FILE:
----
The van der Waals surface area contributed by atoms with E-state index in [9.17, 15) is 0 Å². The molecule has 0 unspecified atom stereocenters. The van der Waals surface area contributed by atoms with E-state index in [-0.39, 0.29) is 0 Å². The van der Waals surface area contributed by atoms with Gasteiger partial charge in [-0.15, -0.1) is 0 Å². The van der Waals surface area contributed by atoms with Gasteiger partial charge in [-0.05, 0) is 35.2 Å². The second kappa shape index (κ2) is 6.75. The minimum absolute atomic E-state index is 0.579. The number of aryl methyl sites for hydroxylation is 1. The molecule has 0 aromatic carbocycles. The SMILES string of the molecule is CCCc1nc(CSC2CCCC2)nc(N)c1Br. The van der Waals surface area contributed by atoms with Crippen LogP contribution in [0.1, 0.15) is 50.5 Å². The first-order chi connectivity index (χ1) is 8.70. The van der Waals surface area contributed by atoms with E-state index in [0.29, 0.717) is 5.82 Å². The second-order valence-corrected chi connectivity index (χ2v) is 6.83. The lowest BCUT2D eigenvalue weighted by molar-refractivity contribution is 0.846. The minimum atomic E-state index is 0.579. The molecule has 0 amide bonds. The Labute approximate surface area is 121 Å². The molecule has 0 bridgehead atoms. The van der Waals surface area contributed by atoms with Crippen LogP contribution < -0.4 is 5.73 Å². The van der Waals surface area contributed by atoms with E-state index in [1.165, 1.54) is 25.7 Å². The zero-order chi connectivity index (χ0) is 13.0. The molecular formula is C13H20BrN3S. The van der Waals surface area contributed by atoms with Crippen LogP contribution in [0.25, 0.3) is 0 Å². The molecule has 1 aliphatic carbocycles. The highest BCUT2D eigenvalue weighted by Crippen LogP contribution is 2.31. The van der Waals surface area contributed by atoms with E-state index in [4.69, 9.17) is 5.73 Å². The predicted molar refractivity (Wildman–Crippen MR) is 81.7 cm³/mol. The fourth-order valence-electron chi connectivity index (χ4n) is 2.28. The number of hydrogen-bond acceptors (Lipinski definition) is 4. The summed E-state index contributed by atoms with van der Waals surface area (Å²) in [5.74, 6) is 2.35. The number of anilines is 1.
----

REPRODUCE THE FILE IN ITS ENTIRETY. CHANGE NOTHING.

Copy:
The van der Waals surface area contributed by atoms with E-state index in [9.17, 15) is 0 Å². The molecule has 0 unspecified atom stereocenters. The van der Waals surface area contributed by atoms with E-state index in [-0.39, 0.29) is 0 Å². The van der Waals surface area contributed by atoms with Gasteiger partial charge in [-0.15, -0.1) is 0 Å². The van der Waals surface area contributed by atoms with Gasteiger partial charge in [-0.05, 0) is 35.2 Å². The second kappa shape index (κ2) is 6.75. The minimum absolute atomic E-state index is 0.579. The number of aryl methyl sites for hydroxylation is 1. The molecule has 0 aromatic carbocycles. The SMILES string of the molecule is CCCc1nc(CSC2CCCC2)nc(N)c1Br. The van der Waals surface area contributed by atoms with Crippen LogP contribution in [0.1, 0.15) is 50.5 Å². The first-order chi connectivity index (χ1) is 8.70. The van der Waals surface area contributed by atoms with E-state index in [0.29, 0.717) is 5.82 Å². The second-order valence-corrected chi connectivity index (χ2v) is 6.83. The lowest BCUT2D eigenvalue weighted by molar-refractivity contribution is 0.846. The minimum atomic E-state index is 0.579. The molecule has 0 amide bonds. The Labute approximate surface area is 121 Å². The molecule has 0 bridgehead atoms. The van der Waals surface area contributed by atoms with Crippen LogP contribution < -0.4 is 5.73 Å². The van der Waals surface area contributed by atoms with E-state index in [1.165, 1.54) is 25.7 Å². The zero-order chi connectivity index (χ0) is 13.0. The molecular formula is C13H20BrN3S. The van der Waals surface area contributed by atoms with Crippen LogP contribution in [0.25, 0.3) is 0 Å². The molecule has 1 aliphatic carbocycles. The highest BCUT2D eigenvalue weighted by Crippen LogP contribution is 2.31. The van der Waals surface area contributed by atoms with E-state index in [4.69, 9.17) is 5.73 Å². The predicted molar refractivity (Wildman–Crippen MR) is 81.7 cm³/mol. The fourth-order valence-electron chi connectivity index (χ4n) is 2.28. The number of hydrogen-bond acceptors (Lipinski definition) is 4. The summed E-state index contributed by atoms with van der Waals surface area (Å²) in [5.74, 6) is 2.35. The number of anilines is 1.